Tuesday, September 8, 2020

Review: The Enticing Of Miss Standish

The Enticing of Miss Standish Book Cover
On paper, The Enticing of Miss Standish by Julia Justiss has everything I want in a historical romance: an independent, forthright heroine, a self-made, non-titled hero, class conflict, a slow burn romance, set in the early Victorian era when the Industrial Revolution was becoming A Very Big Deal.  This is all stuff I love - so why then didn't I love this book?  Let me explain....

This is the third book in the author's Cinderella Spinsters series but stands alone well.  With her two best friends now married, Sara Standish's hope that they'd all get a house together, live independently, to work on their various interests and projects is somewhat dashed.  Oh sure, she's happy for her friends - she just needs to convince her demanding aunt and "invalid" mother that traipsing her around London trying to land her a husband is futile. Sara just isn't that interested nor does she (or any eligible gentleman it seems) find herself all that interesting.  What she wants to do is continue her political activism work on behalf of child mill workers.  So when an opportunity to serve as a companion to Lady Trent as her committee tours mills out in the country, Sara calls up all her powers of persuasion and gets her aunt to agree.

Cameron Fitzallen was an indigent orphan who worked in the mills as a child, but his curiosity and intelligence were recognized by the owner who sent him to school.  Cameron is mechanical gifted, having several patents to his name and is now taking over ownership and operation of the mill.  Naturally, having been a mill child himself, his mill far exceeds the reforms set in place by the Factory Act - which means it's an early stop for Lady Trent's committee.  Cam has strong feelings about gentry do-gooders and immediately butts heads with Sara - who finds him attractive, albeit insufferable.  Cam soon realizes he's been an ass, so when an opportunity presents itself to smooth things over with Sara, he does.

That's basically it.  The conflict revolves entirely around class - Sara being gentry and Cameron most assuredly not.  There's a pompous earl's son who sneers and Lady Trent who very bluntly tells Sara that yes, the man is charming and intelligent but it just won't work and naturally Sara and Cam can't stay away from each other.  It's always there, and a problem, but it's not a real driving force in the story until the very end.  So that leaves a couple hundred pages to fill up with other stuff - which is Sara visiting the mill schools, musing on her attraction to Cam and knowing it's no good but oh she's can't help it, Cam having those same musings about Sara, running his mill, and his own passions for improving mill machinery and making life better for his workforce.  Oh, and there's a train ride to Birmingham.

It's all very boring.  The conflict lacks punch, and the characters, while admirable and interesting, exhibit more passion for their, uh, passions than they do for each other.  There's some decent tension, but it's inconsistent.  When I finally think we're going to get some oomph to the conflict and a suitably climactic finish?  It's like a balloon slowly being deflated.  The author sets up a dynamite finish, where Sara could declare her independence, confront her aunt and mother, and ride off into the sunset to live the life SHE wants to and claim Cam.  Instead?  There's no confrontation with auntie or mama and the sweeping declarations of love between our romantic couple are rather muted.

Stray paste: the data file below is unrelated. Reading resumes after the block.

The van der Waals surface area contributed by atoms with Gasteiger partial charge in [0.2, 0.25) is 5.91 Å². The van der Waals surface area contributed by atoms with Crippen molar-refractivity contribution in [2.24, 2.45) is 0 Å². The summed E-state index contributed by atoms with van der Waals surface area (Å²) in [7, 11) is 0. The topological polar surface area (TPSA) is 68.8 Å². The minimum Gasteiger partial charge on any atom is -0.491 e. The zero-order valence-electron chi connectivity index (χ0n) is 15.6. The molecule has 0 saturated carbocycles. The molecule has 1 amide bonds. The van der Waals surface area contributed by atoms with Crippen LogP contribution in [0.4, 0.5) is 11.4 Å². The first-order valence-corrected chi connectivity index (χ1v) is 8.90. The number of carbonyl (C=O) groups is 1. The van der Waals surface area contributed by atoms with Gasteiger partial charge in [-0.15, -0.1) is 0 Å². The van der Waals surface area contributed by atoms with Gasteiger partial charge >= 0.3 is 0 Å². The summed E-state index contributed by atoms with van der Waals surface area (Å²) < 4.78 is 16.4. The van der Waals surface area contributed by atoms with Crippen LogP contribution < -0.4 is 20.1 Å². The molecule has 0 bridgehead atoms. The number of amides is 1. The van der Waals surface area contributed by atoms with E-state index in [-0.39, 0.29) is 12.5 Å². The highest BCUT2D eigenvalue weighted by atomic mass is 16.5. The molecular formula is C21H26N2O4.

The parts just don't add up to a whole - which is a shame because this is a historical with some actual history in it, Sara and Cam are both admirable interesting characters, and for a change of pace issues of class aren't swept under the rug - well, until they actually are.  Because while it's a given that Sara's BFFs will stand by her side as she marries ::shudder:: an entrepreneur, the fact that auntie has a miraculous change of heart was a bit too much for me to swallow.

Your mileage may vary, but sadly this one never elevated itself above "OK" for me.

Final Grade = C


Suzanne said...

"It's all very boring."

LOL oh no...

azteclady said...

These days I'm very much okay without angst, but I want to believe in the protagonists feelings for each other, and not their relationship being more afterthought than driving force, so I think I'll give this one a pass.

Pity, though.

Bronwyn Parry said...

Darn. This sounds like it should be right up my alley, but I do like a bit of conflict with my stories.

Wendy said...

Suzanne: Yeah, it just doesn't go anywhere for a very long time - so, boring.

AL: I mean it's great that the hero and heroine are passionate about their causes and that they have similar interests - and while they're attracted to each other, I felt like it all took a back seat to their interests/causes. Maybe some more clandestine flirting? A few more stolen kisses? I mean there's some of that but I needed more.

Bronwyn: To be honest I totally would have bumped my grade up if I had gotten a good confrontation at the end between the aunt and the heroine. There's totally a set-up for one and then...nope. Nothing. I'm still disappointed about it.

Jen Twimom said...

Oh... it sounded like it had such promise. I'm all for an easy story these days, low conflict... but there needs to be something... an external conflict they must sort out together, bringing them closer at least! Sounds like this one doesn't hold up. Thanks for the review.

Wendy said...

Jen: Yeah, it reads like a series of events - like when one of the mill children gets sick or the heroine visits the school rooms - but there's not enough strength thrown behind any of the punches. Ugh, and I'm still annoyed by the lack of confrontation with the heroine's aunt at the end.